a Green Thing
For the first time that she can remember, Maya Stark is beginning to feel like a “normal” teenager. Even with her mother in jail for drug possession and her pop-star father away on his comeback tour, Maya’s new life with her uncle Allen and cousin Kim is coming together. Summer vacation’s just beginning, and with a new job, a new boyfriend, and a new car (hybrid, of course), things are finally starting to look up.
But that doesn’t mean life is about to get any easier. Maya’s still devoted to living Green, and her uncle offers her a Green column in his newspaper. With the opportunity to make a difference in the town’s attitude toward the environment, Maya wonders how this fits with her newfound commitment to Christ. And if she can really consider herself a Christian when her feelings toward a fellow youth group member are anything but loving…
“With a security lock, of course,” she confessed. Anyway, this nicely bound book (a green product made of recycled materials) seems to be enticing me to write. Especially since I already filled up my old diary, which is safely hidden away in one of my suitcases tucked into the back of the guest room closet. Okay, as both Kim and my uncle keep telling me, “It’s not the guest room, Maya. It’s your room.” I’m trying to see it that way. But it’s not easy. So much about my life is not easy…but I must admit that it’s getting better. And I do have hope.
Anyway, since today was rather interesting and the beginning of summer vacation, I will start here. Although to get “here,” I need to go back to before the school year ended. I’d been attending Harrison High for several weeks when Mr. Fenton challenged our art class to volunteer for a community project. We’d been invited by the park district to create a mural on a downtown youth center. A lot of kids signed up, and everyone seemed supportive and interested. But today, the first day of the project, Marissa Phillips and I were the only ones to actually show.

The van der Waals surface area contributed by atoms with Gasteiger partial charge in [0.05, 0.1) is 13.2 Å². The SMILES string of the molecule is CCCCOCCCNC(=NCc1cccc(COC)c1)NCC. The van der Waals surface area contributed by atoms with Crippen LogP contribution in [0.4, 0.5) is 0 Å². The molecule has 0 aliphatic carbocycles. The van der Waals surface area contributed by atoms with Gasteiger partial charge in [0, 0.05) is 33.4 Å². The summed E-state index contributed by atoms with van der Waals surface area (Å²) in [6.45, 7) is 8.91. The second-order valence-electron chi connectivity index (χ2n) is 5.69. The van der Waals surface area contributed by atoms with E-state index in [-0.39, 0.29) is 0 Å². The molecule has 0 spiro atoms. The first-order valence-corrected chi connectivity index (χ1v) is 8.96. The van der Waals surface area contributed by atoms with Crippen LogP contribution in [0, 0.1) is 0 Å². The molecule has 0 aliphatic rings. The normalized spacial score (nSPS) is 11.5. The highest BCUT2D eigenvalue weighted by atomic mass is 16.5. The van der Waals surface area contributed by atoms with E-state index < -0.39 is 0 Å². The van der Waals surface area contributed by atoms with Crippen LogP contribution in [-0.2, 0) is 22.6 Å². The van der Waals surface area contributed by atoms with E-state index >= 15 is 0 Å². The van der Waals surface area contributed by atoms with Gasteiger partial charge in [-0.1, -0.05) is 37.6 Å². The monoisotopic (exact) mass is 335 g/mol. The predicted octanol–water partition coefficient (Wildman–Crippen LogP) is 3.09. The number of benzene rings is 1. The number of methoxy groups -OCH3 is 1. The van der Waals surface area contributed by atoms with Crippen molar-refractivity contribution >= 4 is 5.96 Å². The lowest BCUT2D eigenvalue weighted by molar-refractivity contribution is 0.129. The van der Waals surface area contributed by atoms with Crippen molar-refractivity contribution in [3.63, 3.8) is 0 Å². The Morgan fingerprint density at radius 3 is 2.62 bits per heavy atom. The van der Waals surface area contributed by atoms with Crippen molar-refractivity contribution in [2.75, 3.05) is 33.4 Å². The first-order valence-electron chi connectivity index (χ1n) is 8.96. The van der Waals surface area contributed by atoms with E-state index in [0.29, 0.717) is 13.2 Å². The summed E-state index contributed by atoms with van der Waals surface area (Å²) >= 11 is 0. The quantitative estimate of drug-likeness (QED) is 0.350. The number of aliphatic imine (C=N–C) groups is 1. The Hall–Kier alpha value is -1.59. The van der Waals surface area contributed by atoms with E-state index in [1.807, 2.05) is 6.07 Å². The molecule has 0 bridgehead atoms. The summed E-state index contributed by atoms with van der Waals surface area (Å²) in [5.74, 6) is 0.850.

“It figures,” she said as the two of us stood gazing up at the big, boring wall. The paint was splotchy looking, with random beige smears that resembled a bad case of psoriasis. Probably someone’s attempt to hide the graffiti and tagging, although a few offensive words still showed through.
“What do you mean?” I asked.
“That no one else would come.”
“Why’s that?” I adjusted the twisted strap ofmy OshKosh overalls. I’d gotten dressed pretty quickly this morning, barely managing to catch the downtown bus.
“Because people are basically selfish.”
I turned and looked at her. With hands planted on her hips, Marissa stared at the ugly wall and frowned. For some reason, when I first began attending Harrison High, I felt drawn to this girl. Like we shared some commonality. And I suppose we do have some physical similarities. We’re both tall and have long hair, although hers is straight and mine is curly. And because she dyes it black, her hair’s a lot darker than mine. I think that’s why her complexion looks so pale. Whereas mine (thanks to my dad) is the color of café au lait. But our looks aside, we are similar in other ways too. Or maybe we both just have an attitude. She’s not afraid to speak her mind and has opinions that not everyone shares. She’s also two years older than I am. In fact, she just graduated with my cousin Kim.
Not that she seems older exactly. Or maybe I just feel older than sixteen. Sometimes I feel like I’m in my thirties. But a hard life can do that to a person.